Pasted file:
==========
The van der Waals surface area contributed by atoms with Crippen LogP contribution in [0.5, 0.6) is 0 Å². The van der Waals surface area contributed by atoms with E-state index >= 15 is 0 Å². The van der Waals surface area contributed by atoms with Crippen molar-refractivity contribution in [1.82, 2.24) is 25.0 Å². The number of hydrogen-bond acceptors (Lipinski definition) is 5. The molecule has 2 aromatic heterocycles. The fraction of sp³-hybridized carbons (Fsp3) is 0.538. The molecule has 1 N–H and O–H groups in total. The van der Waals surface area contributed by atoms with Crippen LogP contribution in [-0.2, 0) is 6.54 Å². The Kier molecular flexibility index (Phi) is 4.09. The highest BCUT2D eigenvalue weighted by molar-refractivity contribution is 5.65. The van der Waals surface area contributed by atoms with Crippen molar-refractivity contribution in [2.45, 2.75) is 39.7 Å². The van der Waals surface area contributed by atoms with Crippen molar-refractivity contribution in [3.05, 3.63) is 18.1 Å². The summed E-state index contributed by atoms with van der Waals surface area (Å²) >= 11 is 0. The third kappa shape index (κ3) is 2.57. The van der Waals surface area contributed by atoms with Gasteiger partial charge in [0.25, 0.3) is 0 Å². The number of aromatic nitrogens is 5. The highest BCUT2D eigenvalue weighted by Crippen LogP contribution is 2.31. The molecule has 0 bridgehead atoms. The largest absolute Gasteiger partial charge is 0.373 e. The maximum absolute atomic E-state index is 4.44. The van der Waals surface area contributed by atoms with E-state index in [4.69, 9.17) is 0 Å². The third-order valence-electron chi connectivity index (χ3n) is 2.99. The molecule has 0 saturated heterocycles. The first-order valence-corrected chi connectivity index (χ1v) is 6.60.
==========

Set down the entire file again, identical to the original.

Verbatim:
The van der Waals surface area contributed by atoms with Crippen LogP contribution in [0.5, 0.6) is 0 Å². The van der Waals surface area contributed by atoms with E-state index >= 15 is 0 Å². The van der Waals surface area contributed by atoms with Crippen molar-refractivity contribution in [1.82, 2.24) is 25.0 Å². The number of hydrogen-bond acceptors (Lipinski definition) is 5. The molecule has 2 aromatic heterocycles. The fraction of sp³-hybridized carbons (Fsp3) is 0.538. The molecule has 1 N–H and O–H groups in total. The van der Waals surface area contributed by atoms with Crippen LogP contribution in [-0.2, 0) is 6.54 Å². The Kier molecular flexibility index (Phi) is 4.09. The highest BCUT2D eigenvalue weighted by molar-refractivity contribution is 5.65. The van der Waals surface area contributed by atoms with Crippen molar-refractivity contribution in [2.45, 2.75) is 39.7 Å². The van der Waals surface area contributed by atoms with Crippen molar-refractivity contribution in [3.05, 3.63) is 18.1 Å². The summed E-state index contributed by atoms with van der Waals surface area (Å²) >= 11 is 0. The third kappa shape index (κ3) is 2.57. The van der Waals surface area contributed by atoms with Gasteiger partial charge in [0.25, 0.3) is 0 Å². The number of aromatic nitrogens is 5. The highest BCUT2D eigenvalue weighted by Crippen LogP contribution is 2.31. The molecule has 0 bridgehead atoms. The largest absolute Gasteiger partial charge is 0.373 e. The maximum absolute atomic E-state index is 4.44. The van der Waals surface area contributed by atoms with E-state index in [4.69, 9.17) is 0 Å². The third-order valence-electron chi connectivity index (χ3n) is 2.99. The molecule has 0 saturated heterocycles. The first-order valence-corrected chi connectivity index (χ1v) is 6.60.